Well before tiki bars adopted colorful plastic stirrers as their contemporary calling card, bartenders in Martinique were snapping twigs from native trees to stir up their own creations. Better known today as swizzles, they represent a longstanding West Indian tradition of mixed drinks, whose inherent theatrics and unique flavor profiles set the foundation for tiki and its bold, tropical style.
At its most basic, the swizzle is a simple mix of rum, water and aromatic flavoring, most often bitters or lime, though its etymology is more difficult to pin down. While one theory suggests that it’s a combination of the words “swill” and “guzzle”—two apt approaches to consuming this satisfying, tropical drink—another suggests that it’s more accurately derived from “switchel” and “fizz” (the former, an Anglo-American mixture of molasses and water; the latter, a relative of the cocktail sour).
Consisting of merely rum and water, early examples of the swizzle were unlikely to hold the attention of many travelers to the tropics. But, just as the advent of the American ice industry kicked our own drink game into high gear—enabling the creation of juleps, cobblers and cocktails—the arrival of ice-houses in the Caribbean in the 1860s elevated the swizzle from “cold rum and water, very weak,” as one newspaper noted in 1833, according to David Wondrich’s Imbibe!, to King of Caribbean cocktails. The addition of ice also necessitated the use of a bois le le, or swizzle stick, to quickly chill and combine the ingredients, in a move that has since become the hallmark of the drink.
Originally a short, pronged branch clipped from the quararibea turbinata tree (more commonly known as the “swizzle stick tree”), the OG drinks stirrer acted as a sort of proto-blender—the tropics’ answer to the cocktail shaker. But the question of how exactly it fits into modern drink-making is another issue, and one that’s open to debate; cocktail authority Wayne Curtis, author of And a Bottle of Rum, believes that the continued use of the swizzle stick is largely ritualistic, while the late Sasha Petraske viewed swizzling as akin to stirring, but more controlled. “It’s a way of not disturbing the muddled stuff that’s at the bottom,” Petraske told the New York Times in 2009, though he conceded, too, that “aside from that, I can’t think of any difference it makes.”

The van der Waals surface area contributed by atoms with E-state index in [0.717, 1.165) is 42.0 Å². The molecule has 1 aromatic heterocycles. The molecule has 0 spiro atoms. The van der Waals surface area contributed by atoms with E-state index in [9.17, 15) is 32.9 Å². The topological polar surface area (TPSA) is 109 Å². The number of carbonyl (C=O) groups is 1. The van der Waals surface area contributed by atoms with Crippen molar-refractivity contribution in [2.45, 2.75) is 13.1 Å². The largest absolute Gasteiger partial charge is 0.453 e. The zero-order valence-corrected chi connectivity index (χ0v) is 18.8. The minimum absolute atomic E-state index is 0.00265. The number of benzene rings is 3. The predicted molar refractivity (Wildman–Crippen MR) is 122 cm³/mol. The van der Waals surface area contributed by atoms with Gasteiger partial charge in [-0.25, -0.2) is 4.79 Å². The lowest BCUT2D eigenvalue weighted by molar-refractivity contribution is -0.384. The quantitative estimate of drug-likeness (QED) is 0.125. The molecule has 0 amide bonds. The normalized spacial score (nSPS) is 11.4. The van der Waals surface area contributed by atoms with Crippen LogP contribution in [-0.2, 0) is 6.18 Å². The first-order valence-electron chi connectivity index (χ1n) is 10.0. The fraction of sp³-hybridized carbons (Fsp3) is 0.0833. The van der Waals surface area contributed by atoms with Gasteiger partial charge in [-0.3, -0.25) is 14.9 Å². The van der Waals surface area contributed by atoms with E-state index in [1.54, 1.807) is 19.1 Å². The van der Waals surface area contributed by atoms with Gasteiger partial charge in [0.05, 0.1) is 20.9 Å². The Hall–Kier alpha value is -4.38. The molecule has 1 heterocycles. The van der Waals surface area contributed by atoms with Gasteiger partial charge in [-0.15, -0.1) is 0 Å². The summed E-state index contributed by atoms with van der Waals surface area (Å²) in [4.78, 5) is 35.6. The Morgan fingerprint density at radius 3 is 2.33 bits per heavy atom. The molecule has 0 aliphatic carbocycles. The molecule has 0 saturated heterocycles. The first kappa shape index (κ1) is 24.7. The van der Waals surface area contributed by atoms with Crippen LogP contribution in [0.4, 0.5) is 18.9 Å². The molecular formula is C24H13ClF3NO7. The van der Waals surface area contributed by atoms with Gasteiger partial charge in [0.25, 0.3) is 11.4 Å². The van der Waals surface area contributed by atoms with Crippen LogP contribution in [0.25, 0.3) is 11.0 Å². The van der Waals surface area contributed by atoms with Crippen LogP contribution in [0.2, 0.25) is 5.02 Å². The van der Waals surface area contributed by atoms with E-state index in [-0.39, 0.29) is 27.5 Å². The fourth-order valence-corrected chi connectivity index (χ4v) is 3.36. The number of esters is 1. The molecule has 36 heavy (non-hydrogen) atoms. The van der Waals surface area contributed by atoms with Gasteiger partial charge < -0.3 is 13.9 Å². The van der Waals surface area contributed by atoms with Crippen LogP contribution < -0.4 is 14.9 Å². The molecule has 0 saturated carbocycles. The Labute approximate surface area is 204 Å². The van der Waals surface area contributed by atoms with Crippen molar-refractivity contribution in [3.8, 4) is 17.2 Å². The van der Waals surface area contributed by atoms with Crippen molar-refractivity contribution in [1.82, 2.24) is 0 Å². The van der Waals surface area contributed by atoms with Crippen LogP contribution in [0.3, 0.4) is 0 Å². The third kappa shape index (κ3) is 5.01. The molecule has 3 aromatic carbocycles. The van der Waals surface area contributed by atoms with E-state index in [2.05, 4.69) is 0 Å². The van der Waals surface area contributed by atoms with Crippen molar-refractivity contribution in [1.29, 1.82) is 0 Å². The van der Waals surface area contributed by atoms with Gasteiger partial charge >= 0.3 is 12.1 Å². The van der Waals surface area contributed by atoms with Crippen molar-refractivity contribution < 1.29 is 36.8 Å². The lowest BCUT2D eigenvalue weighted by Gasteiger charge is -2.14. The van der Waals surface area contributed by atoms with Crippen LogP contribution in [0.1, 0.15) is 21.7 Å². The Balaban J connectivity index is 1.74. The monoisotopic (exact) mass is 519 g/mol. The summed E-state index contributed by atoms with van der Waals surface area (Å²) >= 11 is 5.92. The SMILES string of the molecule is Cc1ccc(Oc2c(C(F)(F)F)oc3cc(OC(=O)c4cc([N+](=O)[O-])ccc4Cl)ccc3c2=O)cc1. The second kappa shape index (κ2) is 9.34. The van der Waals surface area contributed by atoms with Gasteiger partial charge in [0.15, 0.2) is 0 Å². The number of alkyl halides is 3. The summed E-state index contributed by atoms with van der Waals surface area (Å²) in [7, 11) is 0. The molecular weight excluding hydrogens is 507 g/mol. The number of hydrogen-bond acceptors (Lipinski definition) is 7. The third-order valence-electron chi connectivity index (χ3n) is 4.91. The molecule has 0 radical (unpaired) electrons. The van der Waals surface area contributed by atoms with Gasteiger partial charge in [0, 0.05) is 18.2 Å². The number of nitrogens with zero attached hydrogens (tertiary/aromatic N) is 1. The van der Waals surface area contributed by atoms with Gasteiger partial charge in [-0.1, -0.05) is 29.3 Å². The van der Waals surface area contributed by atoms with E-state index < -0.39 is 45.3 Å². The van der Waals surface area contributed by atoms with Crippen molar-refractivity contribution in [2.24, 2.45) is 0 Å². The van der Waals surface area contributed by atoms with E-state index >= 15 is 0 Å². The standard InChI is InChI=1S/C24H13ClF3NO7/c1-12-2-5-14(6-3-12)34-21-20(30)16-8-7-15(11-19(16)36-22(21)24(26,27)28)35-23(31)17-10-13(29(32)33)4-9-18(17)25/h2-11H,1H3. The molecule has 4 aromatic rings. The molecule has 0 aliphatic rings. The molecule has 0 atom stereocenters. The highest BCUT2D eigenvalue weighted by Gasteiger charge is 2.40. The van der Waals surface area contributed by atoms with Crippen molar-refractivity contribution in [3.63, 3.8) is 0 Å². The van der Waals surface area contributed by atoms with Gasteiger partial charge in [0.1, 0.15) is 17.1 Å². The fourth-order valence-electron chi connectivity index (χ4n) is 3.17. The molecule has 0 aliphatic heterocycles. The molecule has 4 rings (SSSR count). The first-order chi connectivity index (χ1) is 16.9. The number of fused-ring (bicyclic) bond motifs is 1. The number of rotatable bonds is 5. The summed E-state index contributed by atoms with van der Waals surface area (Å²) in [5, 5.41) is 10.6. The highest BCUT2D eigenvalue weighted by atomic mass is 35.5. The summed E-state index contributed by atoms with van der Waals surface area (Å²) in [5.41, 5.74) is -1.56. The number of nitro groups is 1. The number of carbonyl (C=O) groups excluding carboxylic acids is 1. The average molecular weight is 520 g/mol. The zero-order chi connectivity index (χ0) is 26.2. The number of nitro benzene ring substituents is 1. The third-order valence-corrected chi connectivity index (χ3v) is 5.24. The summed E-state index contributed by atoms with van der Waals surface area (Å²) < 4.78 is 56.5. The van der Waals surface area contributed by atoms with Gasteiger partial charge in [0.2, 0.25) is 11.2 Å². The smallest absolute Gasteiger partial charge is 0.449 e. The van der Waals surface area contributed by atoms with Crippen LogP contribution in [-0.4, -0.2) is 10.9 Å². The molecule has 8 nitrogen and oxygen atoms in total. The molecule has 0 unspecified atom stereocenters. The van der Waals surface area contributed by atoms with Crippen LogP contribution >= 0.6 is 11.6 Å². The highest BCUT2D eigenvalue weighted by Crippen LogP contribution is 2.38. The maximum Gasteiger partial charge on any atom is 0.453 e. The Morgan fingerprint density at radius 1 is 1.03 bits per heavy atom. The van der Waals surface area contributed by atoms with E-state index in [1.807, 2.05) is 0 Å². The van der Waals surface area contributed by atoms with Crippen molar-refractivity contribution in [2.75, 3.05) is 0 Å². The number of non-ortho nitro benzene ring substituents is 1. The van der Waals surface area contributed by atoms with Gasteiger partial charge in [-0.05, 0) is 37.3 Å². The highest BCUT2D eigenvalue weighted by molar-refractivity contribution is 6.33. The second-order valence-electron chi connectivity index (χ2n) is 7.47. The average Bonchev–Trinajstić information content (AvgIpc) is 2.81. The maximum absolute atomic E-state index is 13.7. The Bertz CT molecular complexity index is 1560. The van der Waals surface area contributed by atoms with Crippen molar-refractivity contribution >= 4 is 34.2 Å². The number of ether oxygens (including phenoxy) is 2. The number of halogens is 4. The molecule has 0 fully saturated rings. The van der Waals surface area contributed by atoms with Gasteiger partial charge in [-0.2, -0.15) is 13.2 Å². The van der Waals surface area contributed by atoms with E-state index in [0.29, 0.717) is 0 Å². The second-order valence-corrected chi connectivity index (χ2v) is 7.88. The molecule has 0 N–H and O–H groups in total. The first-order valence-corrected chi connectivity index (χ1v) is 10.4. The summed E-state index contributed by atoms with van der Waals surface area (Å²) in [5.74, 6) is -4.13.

What is certain is that any true swizzled drink must be served in the vessel it was mixed in—and only consumed once the glass has garnered a nice, frosty finish. Here, three Caribbean classics and their contemporary counterparts.
Synonymous with the Caribbean, the original Rum Swizzle, with its base of rum, lime juice and bitters, has spurred countless variations. And while some bartenders choose to build upon its signature rum base—take, for example, Zac Overman’s Padang Swizzle, which is fortified not only with rum but also with amontillado sherry and Scotch—others swap it out entirely. The El Vato Swizzle calls instead on tequila and watermelon juice, while the Sloe Moon’s Rose relies on gin, Contratto and framboise.
Created in Trinidad in the 1920s, the rum-based, bitters-topped Queen’s Park Swizzle gets its name from a famous cricket field in the country’s capital, Port of Spain. Garnished with a bouquet of mint, it’s not dissimilar to its more modern iterations; while the Seven Seas Swizzle is most similar to the template of the original drink—swapping in green tea-infused cane syrup for simple—both the Boardwalk Flyer and the Fay Wray get a tropical lift by way of banana liqueur.
According to Wondrich, the Green Swizzle reigned supreme in the Caribbean from the late 1890s through the 1930s, before being dethroned by the Daiquiri #2. A Rum Swizzle made green by the addition of wormwood bitters (or crème de menthe, by some accounts), the Green Swizzle inspired countless literary references, including one by P.G. Wodehouse’s Bertie Wooster, who famously declared that if ever he had a son, he would christen him Green Swizzle Wooster.
Forgoing the wormwood bitters, the Chartreuse and Sapin’s Swizzles get their color from their namesake liqueurs, while the USS Bomber—despite its addition of absinthe—heads to an entirely different corner of the color wheel. Layered red, white and blue, it’s an appropriately kitschy take on the original exotic drink.